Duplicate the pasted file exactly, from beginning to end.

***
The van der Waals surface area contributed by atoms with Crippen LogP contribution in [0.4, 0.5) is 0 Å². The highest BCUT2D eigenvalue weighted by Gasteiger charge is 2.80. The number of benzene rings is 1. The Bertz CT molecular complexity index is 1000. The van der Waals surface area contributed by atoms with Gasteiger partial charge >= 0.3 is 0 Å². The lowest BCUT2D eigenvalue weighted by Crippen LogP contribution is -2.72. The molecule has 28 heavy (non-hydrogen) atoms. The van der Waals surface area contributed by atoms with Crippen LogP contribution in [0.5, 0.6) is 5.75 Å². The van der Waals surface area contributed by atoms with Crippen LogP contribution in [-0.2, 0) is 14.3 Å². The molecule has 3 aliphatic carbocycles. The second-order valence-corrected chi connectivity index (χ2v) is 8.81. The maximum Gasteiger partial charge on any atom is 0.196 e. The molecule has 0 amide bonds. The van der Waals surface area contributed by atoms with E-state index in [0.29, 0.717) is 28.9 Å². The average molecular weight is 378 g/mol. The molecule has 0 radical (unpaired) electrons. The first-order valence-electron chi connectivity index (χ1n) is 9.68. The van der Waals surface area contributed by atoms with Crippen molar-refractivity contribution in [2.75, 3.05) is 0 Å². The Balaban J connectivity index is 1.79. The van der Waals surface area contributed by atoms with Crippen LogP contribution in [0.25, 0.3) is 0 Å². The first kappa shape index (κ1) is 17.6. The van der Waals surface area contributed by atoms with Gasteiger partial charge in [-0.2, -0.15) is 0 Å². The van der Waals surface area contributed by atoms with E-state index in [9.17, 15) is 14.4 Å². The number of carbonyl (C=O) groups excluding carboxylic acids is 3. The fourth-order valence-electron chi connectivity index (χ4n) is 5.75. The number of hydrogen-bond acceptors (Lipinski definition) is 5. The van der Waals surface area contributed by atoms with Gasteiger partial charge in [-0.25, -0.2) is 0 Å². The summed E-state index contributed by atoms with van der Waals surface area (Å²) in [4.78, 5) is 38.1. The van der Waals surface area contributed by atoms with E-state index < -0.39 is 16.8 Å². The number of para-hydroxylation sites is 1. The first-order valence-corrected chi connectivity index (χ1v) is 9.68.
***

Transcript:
The van der Waals surface area contributed by atoms with Crippen LogP contribution in [0.4, 0.5) is 0 Å². The highest BCUT2D eigenvalue weighted by Gasteiger charge is 2.80. The number of benzene rings is 1. The Bertz CT molecular complexity index is 1000. The van der Waals surface area contributed by atoms with Gasteiger partial charge >= 0.3 is 0 Å². The lowest BCUT2D eigenvalue weighted by Crippen LogP contribution is -2.72. The molecule has 28 heavy (non-hydrogen) atoms. The van der Waals surface area contributed by atoms with Crippen LogP contribution in [0.5, 0.6) is 5.75 Å². The van der Waals surface area contributed by atoms with Crippen LogP contribution in [-0.2, 0) is 14.3 Å². The molecule has 3 aliphatic carbocycles. The second-order valence-corrected chi connectivity index (χ2v) is 8.81. The maximum Gasteiger partial charge on any atom is 0.196 e. The molecule has 0 amide bonds. The van der Waals surface area contributed by atoms with E-state index in [0.29, 0.717) is 28.9 Å². The average molecular weight is 378 g/mol. The molecule has 0 radical (unpaired) electrons. The first-order valence-electron chi connectivity index (χ1n) is 9.68. The van der Waals surface area contributed by atoms with Crippen molar-refractivity contribution in [2.75, 3.05) is 0 Å². The Balaban J connectivity index is 1.79. The van der Waals surface area contributed by atoms with Crippen LogP contribution in [0.25, 0.3) is 0 Å². The first kappa shape index (κ1) is 17.6. The van der Waals surface area contributed by atoms with Gasteiger partial charge in [-0.2, -0.15) is 0 Å². The van der Waals surface area contributed by atoms with E-state index in [9.17, 15) is 14.4 Å². The number of carbonyl (C=O) groups excluding carboxylic acids is 3. The fourth-order valence-electron chi connectivity index (χ4n) is 5.75. The number of hydrogen-bond acceptors (Lipinski definition) is 5. The van der Waals surface area contributed by atoms with Gasteiger partial charge in [-0.25, -0.2) is 0 Å². The summed E-state index contributed by atoms with van der Waals surface area (Å²) in [4.78, 5) is 38.1. The van der Waals surface area contributed by atoms with E-state index < -0.39 is 16.8 Å². The number of para-hydroxylation sites is 1. The first-order valence-corrected chi connectivity index (χ1v) is 9.68.